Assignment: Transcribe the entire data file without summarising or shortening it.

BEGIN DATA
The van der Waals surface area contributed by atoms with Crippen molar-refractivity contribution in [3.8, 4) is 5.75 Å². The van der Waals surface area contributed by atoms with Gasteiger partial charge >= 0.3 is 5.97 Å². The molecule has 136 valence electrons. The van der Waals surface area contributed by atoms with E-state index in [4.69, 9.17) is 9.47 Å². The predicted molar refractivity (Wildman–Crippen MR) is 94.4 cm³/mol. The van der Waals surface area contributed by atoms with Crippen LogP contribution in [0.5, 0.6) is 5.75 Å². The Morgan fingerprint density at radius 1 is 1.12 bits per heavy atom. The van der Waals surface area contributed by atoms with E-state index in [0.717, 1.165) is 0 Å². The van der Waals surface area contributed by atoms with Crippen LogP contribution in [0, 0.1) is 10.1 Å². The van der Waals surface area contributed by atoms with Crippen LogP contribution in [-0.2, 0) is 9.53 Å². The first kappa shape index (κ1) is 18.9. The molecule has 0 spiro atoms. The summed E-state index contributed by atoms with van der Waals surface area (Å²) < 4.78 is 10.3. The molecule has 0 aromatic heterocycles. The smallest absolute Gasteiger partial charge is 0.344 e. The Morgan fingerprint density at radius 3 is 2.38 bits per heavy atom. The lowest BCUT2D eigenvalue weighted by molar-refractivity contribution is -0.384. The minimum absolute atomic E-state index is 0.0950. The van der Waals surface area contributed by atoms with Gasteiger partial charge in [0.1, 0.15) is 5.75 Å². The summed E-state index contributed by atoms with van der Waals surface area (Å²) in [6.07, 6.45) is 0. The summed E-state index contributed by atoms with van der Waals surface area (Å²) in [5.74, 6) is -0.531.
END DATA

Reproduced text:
The van der Waals surface area contributed by atoms with Crippen molar-refractivity contribution in [3.8, 4) is 5.75 Å². The van der Waals surface area contributed by atoms with Gasteiger partial charge >= 0.3 is 5.97 Å². The molecule has 136 valence electrons. The van der Waals surface area contributed by atoms with E-state index in [4.69, 9.17) is 9.47 Å². The predicted molar refractivity (Wildman–Crippen MR) is 94.4 cm³/mol. The van der Waals surface area contributed by atoms with Crippen LogP contribution in [0.5, 0.6) is 5.75 Å². The Morgan fingerprint density at radius 1 is 1.12 bits per heavy atom. The van der Waals surface area contributed by atoms with E-state index in [0.717, 1.165) is 0 Å². The van der Waals surface area contributed by atoms with Crippen LogP contribution in [0, 0.1) is 10.1 Å². The van der Waals surface area contributed by atoms with Crippen LogP contribution in [-0.2, 0) is 9.53 Å². The first kappa shape index (κ1) is 18.9. The molecule has 0 spiro atoms. The summed E-state index contributed by atoms with van der Waals surface area (Å²) < 4.78 is 10.3. The molecule has 0 aromatic heterocycles. The smallest absolute Gasteiger partial charge is 0.344 e. The Morgan fingerprint density at radius 3 is 2.38 bits per heavy atom. The lowest BCUT2D eigenvalue weighted by molar-refractivity contribution is -0.384. The minimum absolute atomic E-state index is 0.0950. The van der Waals surface area contributed by atoms with Gasteiger partial charge in [0.1, 0.15) is 5.75 Å². The summed E-state index contributed by atoms with van der Waals surface area (Å²) in [6.07, 6.45) is 0. The summed E-state index contributed by atoms with van der Waals surface area (Å²) in [5.74, 6) is -0.531.